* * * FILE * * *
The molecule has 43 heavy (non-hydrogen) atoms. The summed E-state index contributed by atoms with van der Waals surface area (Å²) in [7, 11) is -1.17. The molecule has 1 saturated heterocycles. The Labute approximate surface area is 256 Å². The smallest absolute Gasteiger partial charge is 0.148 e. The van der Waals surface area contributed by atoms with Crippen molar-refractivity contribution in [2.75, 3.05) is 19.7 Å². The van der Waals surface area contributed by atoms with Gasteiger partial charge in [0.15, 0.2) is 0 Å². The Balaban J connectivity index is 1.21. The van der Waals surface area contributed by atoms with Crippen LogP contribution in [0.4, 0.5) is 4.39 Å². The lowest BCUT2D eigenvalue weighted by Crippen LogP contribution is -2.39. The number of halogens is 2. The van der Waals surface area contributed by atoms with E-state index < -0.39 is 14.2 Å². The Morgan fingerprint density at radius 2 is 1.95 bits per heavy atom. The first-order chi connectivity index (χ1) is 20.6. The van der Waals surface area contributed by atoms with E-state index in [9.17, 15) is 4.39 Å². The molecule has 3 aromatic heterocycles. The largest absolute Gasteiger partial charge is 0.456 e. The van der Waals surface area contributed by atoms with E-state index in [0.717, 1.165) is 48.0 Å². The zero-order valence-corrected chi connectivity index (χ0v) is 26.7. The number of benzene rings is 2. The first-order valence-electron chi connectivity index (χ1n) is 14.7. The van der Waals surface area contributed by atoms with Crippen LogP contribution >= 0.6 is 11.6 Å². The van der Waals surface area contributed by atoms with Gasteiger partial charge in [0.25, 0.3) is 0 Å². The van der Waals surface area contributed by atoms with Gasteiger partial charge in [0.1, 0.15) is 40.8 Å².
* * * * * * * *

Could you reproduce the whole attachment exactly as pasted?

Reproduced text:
The molecule has 43 heavy (non-hydrogen) atoms. The summed E-state index contributed by atoms with van der Waals surface area (Å²) in [7, 11) is -1.17. The molecule has 1 saturated heterocycles. The Labute approximate surface area is 256 Å². The smallest absolute Gasteiger partial charge is 0.148 e. The van der Waals surface area contributed by atoms with Crippen molar-refractivity contribution in [2.75, 3.05) is 19.7 Å². The van der Waals surface area contributed by atoms with Gasteiger partial charge in [0.15, 0.2) is 0 Å². The Balaban J connectivity index is 1.21. The van der Waals surface area contributed by atoms with Crippen LogP contribution in [0.4, 0.5) is 4.39 Å². The lowest BCUT2D eigenvalue weighted by Crippen LogP contribution is -2.39. The number of halogens is 2. The van der Waals surface area contributed by atoms with E-state index < -0.39 is 14.2 Å². The Morgan fingerprint density at radius 2 is 1.95 bits per heavy atom. The first-order chi connectivity index (χ1) is 20.6. The van der Waals surface area contributed by atoms with E-state index in [9.17, 15) is 4.39 Å². The molecule has 3 aromatic heterocycles. The largest absolute Gasteiger partial charge is 0.456 e. The van der Waals surface area contributed by atoms with E-state index in [0.717, 1.165) is 48.0 Å². The zero-order valence-corrected chi connectivity index (χ0v) is 26.7. The number of benzene rings is 2. The first-order valence-electron chi connectivity index (χ1n) is 14.7. The van der Waals surface area contributed by atoms with Crippen LogP contribution >= 0.6 is 11.6 Å². The van der Waals surface area contributed by atoms with Gasteiger partial charge in [0.25, 0.3) is 0 Å². The van der Waals surface area contributed by atoms with Gasteiger partial charge in [0.1, 0.15) is 40.8 Å².